Leg Training: About Lunges

Leg Training

the leg training I typically see in the gym involves lots of squat and lunge variations.  Lunges have become so popular that trainers even use them as a warm-up! Is this the best way to train legs?

The reason lunges are so popular is because they WILL make you sore.  Many gym goers believe being sore is the best way to gauge whether their workout was effective or not.  Another reason trainers use lunges is they believe creating balance in the body requires a lot of single limb movements.  I don't subscribe to either of these beliefs and here's why...

1.  Lunges Make you Sore.  This is like giving crack to the drug addict or giving sugar to a sugar addict.  They just keep chasing more whether or not the outcome is optimal or not. 

Outcome is the key in any training decision.  What do you hope to gain from training this way?  Improving performance or making a muscle bigger can happen WITHOUT getting sore or at least not very sore. 

So how do you determine if you've done enough?  One way is to leave a little on the table.  If you are completely exhausted after every workout you are training too much.  The second way is to test your recovery until you figure it out.  Try 1 work set and see how you respond.  (it's ok to do a warm-up set, but remember it's not a work set and is only intended to warm you up before your work set). 

If you are focused exclusively on soreness in the quads, you will be ignoring other muscle groups of the lower legs.  Lunges are quad dominant.  If your program consists or more quad dominant exercises like lunges and squats than hip dominant (deadlifts, etc), you will be on your way to knee pain and eventual injury.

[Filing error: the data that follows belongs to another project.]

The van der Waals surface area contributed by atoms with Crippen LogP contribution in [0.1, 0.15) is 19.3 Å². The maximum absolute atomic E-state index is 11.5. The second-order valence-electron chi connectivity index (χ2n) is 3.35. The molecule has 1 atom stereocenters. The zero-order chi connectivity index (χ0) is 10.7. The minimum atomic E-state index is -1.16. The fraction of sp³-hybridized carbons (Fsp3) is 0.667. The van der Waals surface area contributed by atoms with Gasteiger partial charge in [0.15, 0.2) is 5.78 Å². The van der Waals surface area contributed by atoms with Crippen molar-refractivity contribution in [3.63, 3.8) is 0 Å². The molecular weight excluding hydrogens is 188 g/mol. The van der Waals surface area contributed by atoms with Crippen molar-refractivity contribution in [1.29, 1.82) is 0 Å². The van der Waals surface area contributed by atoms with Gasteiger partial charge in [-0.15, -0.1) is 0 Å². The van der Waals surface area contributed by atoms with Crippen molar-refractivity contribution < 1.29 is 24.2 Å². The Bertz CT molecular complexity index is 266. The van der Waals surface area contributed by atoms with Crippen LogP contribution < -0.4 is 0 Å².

2.  In the early 2000's the "Functional Training" movement was born.  It has since become a popular buzz word in training and launched all kinds of interesting and sometimes absurd equipment sales.  Money was the driving force and functional equipment became the big business. 

Single leg training was first introduced around this time by Ian King as a way to provide benefit in training without external loading.  He wrote about it in his Get Buffed series and The Book of Muscle to name a few. 

Along the way others copied his original work and even misinterpreted the meaning behind it.  As they applied it to the misguided philosophy of "functional training" there was an overreaction to single limb training.  It become the ONLY method of training someone with muscular imbalances.  In the process creating more. 

Conclusion:

When training your legs take into context all of your current training (including running, swimming, hiking, biking etc.) and your past activities like previous strength training programs and sports you played throughout your lifetime.  Listen to your body and learn to understand how these activities affected you positively and negatively.  Create your new program in a manner that helps to balance out the negatives of your past training programs while also creating success towards your future goals and aspirations. 

You can read more about balancing strength training programs in a few of Ian's books.

Get Buffed Series (1, 2, 3 and 4)
The Book of Muscle
How to Write Strength Training Programs
How to Transfer Strength Training

And of course I can also help you get there faster.  Injury Prevention is Performance Enhancement.

Little Leopards Become Big Leopards, And Big Leopards Kill
- Ian King

This is one of my favorites and it refers to injuries and how they happen.  Injuries occur over time except in the case of direct trauma like a car accident.  Typically, someone who performs a lot of quad dominant strength training on their legs without doing equal amounts of hip dominant training will slowly damage their knees.  The damage first shows up as small pain signals or feelings of being tight.  Over time these pain signals get larger and larger.  If continually ignored they eventually cause a ligament tear or meniscus tear or similar.  So don't ignore the little signals! THE BEST REHAB OCCURS BEFORE THE INJURY OCCURS!!

Tom LegathComment